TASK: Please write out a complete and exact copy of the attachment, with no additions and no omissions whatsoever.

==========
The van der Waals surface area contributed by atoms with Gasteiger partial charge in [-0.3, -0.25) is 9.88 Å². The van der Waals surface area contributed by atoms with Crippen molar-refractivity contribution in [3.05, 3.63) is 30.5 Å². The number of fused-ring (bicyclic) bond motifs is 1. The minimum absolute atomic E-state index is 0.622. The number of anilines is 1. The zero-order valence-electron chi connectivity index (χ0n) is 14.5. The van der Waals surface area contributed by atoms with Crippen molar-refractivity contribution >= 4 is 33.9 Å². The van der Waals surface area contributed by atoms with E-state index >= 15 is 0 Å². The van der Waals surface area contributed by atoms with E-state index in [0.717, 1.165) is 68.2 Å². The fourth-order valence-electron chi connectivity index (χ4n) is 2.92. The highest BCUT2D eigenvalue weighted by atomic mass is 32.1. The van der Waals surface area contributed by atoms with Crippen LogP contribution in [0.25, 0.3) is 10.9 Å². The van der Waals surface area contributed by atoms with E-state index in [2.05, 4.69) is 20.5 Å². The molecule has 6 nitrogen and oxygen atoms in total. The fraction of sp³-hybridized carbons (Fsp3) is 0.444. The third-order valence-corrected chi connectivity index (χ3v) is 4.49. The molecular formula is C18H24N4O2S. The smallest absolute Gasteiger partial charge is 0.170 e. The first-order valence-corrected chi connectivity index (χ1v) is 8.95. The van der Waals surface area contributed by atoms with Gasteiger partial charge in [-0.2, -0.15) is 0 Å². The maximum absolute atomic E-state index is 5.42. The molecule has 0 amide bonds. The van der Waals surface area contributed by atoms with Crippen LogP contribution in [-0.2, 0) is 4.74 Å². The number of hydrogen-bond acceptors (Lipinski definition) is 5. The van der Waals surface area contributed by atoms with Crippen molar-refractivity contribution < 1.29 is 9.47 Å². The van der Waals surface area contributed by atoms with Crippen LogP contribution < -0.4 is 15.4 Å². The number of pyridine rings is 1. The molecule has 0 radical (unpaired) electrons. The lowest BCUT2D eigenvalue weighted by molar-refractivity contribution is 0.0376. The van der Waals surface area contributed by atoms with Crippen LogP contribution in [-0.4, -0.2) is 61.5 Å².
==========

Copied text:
The van der Waals surface area contributed by atoms with Gasteiger partial charge in [-0.3, -0.25) is 9.88 Å². The van der Waals surface area contributed by atoms with Crippen molar-refractivity contribution in [3.05, 3.63) is 30.5 Å². The number of fused-ring (bicyclic) bond motifs is 1. The minimum absolute atomic E-state index is 0.622. The number of anilines is 1. The zero-order valence-electron chi connectivity index (χ0n) is 14.5. The van der Waals surface area contributed by atoms with Crippen molar-refractivity contribution >= 4 is 33.9 Å². The van der Waals surface area contributed by atoms with E-state index >= 15 is 0 Å². The van der Waals surface area contributed by atoms with E-state index in [0.717, 1.165) is 68.2 Å². The fourth-order valence-electron chi connectivity index (χ4n) is 2.92. The highest BCUT2D eigenvalue weighted by atomic mass is 32.1. The van der Waals surface area contributed by atoms with Crippen LogP contribution in [0.25, 0.3) is 10.9 Å². The van der Waals surface area contributed by atoms with E-state index in [2.05, 4.69) is 20.5 Å². The molecule has 6 nitrogen and oxygen atoms in total. The fraction of sp³-hybridized carbons (Fsp3) is 0.444. The third-order valence-corrected chi connectivity index (χ3v) is 4.49. The molecular formula is C18H24N4O2S. The smallest absolute Gasteiger partial charge is 0.170 e. The first-order valence-corrected chi connectivity index (χ1v) is 8.95. The van der Waals surface area contributed by atoms with Gasteiger partial charge in [-0.2, -0.15) is 0 Å². The maximum absolute atomic E-state index is 5.42. The molecule has 0 amide bonds. The van der Waals surface area contributed by atoms with Crippen LogP contribution in [-0.2, 0) is 4.74 Å². The number of hydrogen-bond acceptors (Lipinski definition) is 5. The van der Waals surface area contributed by atoms with Crippen molar-refractivity contribution < 1.29 is 9.47 Å². The van der Waals surface area contributed by atoms with Crippen LogP contribution < -0.4 is 15.4 Å². The number of pyridine rings is 1. The molecule has 0 radical (unpaired) electrons. The lowest BCUT2D eigenvalue weighted by molar-refractivity contribution is 0.0376. The van der Waals surface area contributed by atoms with Crippen LogP contribution in [-0.4, -0.2) is 61.5 Å².